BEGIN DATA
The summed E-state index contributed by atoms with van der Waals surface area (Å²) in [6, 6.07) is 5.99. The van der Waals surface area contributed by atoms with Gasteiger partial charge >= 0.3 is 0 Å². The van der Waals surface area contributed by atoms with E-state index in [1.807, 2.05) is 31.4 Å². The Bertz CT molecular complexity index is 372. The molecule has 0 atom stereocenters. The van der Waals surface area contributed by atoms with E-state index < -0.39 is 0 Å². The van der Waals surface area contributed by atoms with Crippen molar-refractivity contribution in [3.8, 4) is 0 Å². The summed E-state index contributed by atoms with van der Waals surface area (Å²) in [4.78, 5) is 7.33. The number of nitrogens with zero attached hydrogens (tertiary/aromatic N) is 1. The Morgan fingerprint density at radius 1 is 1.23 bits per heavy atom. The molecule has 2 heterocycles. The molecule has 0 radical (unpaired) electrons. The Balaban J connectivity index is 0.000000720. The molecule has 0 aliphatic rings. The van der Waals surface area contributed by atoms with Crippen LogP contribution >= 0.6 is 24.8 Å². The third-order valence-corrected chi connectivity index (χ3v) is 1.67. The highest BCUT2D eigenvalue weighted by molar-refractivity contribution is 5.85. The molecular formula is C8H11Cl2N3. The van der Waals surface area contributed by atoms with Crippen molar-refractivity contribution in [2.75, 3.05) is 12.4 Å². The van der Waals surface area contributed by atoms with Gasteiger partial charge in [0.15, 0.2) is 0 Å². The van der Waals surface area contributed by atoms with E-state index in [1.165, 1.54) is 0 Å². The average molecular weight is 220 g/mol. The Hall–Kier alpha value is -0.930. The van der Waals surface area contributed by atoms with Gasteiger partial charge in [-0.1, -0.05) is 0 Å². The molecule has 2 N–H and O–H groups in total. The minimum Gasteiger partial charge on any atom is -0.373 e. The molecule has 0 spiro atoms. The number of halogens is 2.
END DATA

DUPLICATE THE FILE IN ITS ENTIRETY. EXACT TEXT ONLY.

The summed E-state index contributed by atoms with van der Waals surface area (Å²) in [6, 6.07) is 5.99. The van der Waals surface area contributed by atoms with Gasteiger partial charge >= 0.3 is 0 Å². The van der Waals surface area contributed by atoms with E-state index in [1.807, 2.05) is 31.4 Å². The Bertz CT molecular complexity index is 372. The molecule has 0 atom stereocenters. The van der Waals surface area contributed by atoms with E-state index < -0.39 is 0 Å². The van der Waals surface area contributed by atoms with Crippen molar-refractivity contribution in [3.8, 4) is 0 Å². The summed E-state index contributed by atoms with van der Waals surface area (Å²) in [4.78, 5) is 7.33. The number of nitrogens with zero attached hydrogens (tertiary/aromatic N) is 1. The Morgan fingerprint density at radius 1 is 1.23 bits per heavy atom. The molecule has 2 heterocycles. The molecule has 0 radical (unpaired) electrons. The Balaban J connectivity index is 0.000000720. The molecule has 0 aliphatic rings. The van der Waals surface area contributed by atoms with Crippen LogP contribution >= 0.6 is 24.8 Å². The third-order valence-corrected chi connectivity index (χ3v) is 1.67. The highest BCUT2D eigenvalue weighted by molar-refractivity contribution is 5.85. The molecular formula is C8H11Cl2N3. The van der Waals surface area contributed by atoms with Crippen molar-refractivity contribution in [2.75, 3.05) is 12.4 Å². The van der Waals surface area contributed by atoms with Gasteiger partial charge in [0.15, 0.2) is 0 Å². The van der Waals surface area contributed by atoms with E-state index in [1.165, 1.54) is 0 Å². The average molecular weight is 220 g/mol. The Hall–Kier alpha value is -0.930. The van der Waals surface area contributed by atoms with Gasteiger partial charge in [-0.1, -0.05) is 0 Å². The molecule has 2 N–H and O–H groups in total. The minimum Gasteiger partial charge on any atom is -0.373 e. The molecule has 0 spiro atoms. The number of halogens is 2.